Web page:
I did not attend the 50th anniversary commemoration of “Bloody Sunday’ in Selma Alabama because I have difficulty participating in these well intentioned celebrations. Seeing the vanguards of the civil rights movement, now in their twilight, is never easy for me because it brings to mind the hurt and suffering they endured to simply receive that to which they were entitled as American citizens – freedom. While the beating John Lewis and others endured eventually facilitated their crossing the Edmund Pettus Bridge, the elusive freedom they sought was nowhere to be found on the other side of the river. Black Americans are still crossing the perpetual bridge of inequality and injustice that makes freedom a dream to be found on distant shores.
The irony of the first African-American President at the commemoration was not lost on me. Few who were on that bridge in 1965 could have ever thought they would witness a Black person, let alone a Black man, as the occupant of the Oval Office in their lifetime. Perhaps that is why, for me, the commemoration of the Selma march is bittersweet at a time when Black Americans, celebrating a Black President, are living on the margins, on the periphery in a country we can rightfully claim we built with our blood, sweat, tears and lives.
Freedom is not conditional. You can’t be half-free of half-American. Freedom is an all-in proposition that can’t be qualified. In theory, man should not be able to confer freedom. It is a God given right. Yet, in America our past and present is rife with institutional restrictions that deny African-Americans, the descendants of enslaved Africans, their divinely bequeathed right to live and breathe free. Fifty years after Bloody Sunday Blacks in Selma and throughout our nation are still not free.
Yes, there has been progress but it has been marginal and only to the point that equality is not realized. What we often forget is that the Selma movement facilitated the Voting Rights Act that should have been unnecessary had the Constitution been equally appropriated, as was the case with the Civil Rights Act one year earlier. Why must there be extra-statutory measures to confer the freedom that is our birthright? And despite those two monumental pieces of civil rights legislation, Blacks continue to battle efforts to deny our full citizenship.
We aren’t free if our own government declares a local police department is violating our rights by targeting us for arrest and prosecution and then using our supposed ‘criminality’ as a convenient revenue stream. How can we be free if the profile of ‘young Black man’ subjects us to stop and frisk, and detainment in the shadow of our homes? Are we free when young Black girls are belittled and discouraged, and targeted for suspension and expulsion from school? What type of ‘freedom’ imposes mass incarceration that strips our right to vote, ability to be gainfully employed and keeps us off juries to dispense the justice our nation exalts in its Constitution? Is this freedom when we are segregated in the most resource starved communities, exposed to environmental toxins and disproportionately die young? The one freedom we do seem to enjoy is the freedom to die an early death.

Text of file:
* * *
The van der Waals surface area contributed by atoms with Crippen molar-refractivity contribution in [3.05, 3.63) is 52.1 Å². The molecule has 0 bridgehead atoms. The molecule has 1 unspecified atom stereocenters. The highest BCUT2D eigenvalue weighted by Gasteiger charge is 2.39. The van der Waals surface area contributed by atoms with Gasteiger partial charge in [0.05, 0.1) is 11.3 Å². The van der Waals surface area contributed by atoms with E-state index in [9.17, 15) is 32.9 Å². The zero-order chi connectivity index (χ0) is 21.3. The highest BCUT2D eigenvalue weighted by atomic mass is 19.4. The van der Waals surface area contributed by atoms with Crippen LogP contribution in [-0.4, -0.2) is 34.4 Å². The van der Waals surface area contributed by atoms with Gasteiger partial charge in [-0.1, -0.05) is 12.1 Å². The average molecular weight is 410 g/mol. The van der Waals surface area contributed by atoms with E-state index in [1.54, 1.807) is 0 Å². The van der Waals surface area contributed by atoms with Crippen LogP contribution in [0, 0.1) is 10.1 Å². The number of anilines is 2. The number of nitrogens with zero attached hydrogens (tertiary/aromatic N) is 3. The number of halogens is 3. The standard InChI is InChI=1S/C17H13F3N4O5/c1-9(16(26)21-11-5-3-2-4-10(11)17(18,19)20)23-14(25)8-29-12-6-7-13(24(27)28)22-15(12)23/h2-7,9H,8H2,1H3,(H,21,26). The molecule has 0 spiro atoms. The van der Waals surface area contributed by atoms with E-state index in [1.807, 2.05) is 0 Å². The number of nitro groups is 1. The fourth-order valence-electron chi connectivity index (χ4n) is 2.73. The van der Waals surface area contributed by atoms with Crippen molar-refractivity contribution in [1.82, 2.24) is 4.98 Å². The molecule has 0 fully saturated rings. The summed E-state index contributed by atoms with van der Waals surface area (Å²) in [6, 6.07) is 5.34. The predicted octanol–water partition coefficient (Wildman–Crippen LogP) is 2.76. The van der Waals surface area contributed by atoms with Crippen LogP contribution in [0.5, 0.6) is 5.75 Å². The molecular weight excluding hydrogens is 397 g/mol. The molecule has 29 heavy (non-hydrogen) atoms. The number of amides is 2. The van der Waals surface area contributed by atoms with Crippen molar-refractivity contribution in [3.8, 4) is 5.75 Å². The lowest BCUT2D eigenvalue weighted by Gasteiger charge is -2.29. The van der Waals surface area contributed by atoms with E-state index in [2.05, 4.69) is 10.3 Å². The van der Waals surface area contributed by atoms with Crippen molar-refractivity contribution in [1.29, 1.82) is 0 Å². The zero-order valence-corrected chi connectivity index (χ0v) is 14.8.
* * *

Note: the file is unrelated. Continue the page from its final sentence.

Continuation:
As I watched the commemoration and read accounts from media on-site, the contradiction of the scene struck me. What is the real significance of a Black President and the fact that we now have the greatest number of Blacks in Congress in our nation’s history but face extinction on the street, whether by the hands of a police officer or someone who looks like us but is so drowned in hopelessness he places little value on life; his or the one he will casually take? The appearance of freedom is not freedom, just as the trappings of power do not mean you have the power to change your condition or the society that has imposed limits on your freedom.
Selma can’t be a celebration. It must be an awakening. If we are not full citizens, we are not free. If we cannot access the same opportunities as whites in America, we are only conditionally free. The existence of a handful of Black billionaires and celebrity and corporate wealth is a concession of trivial significance if nearly one-quarter of Black Americans are mired in poverty and the Black middle class is simply putting on a front. Our children are marginalized, our young adults are dying and our men and women are engaged in a daily battle for survival.
The real celebration of Selma is when we have fully dismantled institutional barriers and can move, work, achieve financial security, and live freely as American citizens without qualification. That day is far off so we must continue to cross the bridge undeterred, unbowed and determined to absorb and deflect the blows of injustice for the sake of a future generation of fully free Black Americans.
Walter Fields is Executive Editor of NorthStarNews.com.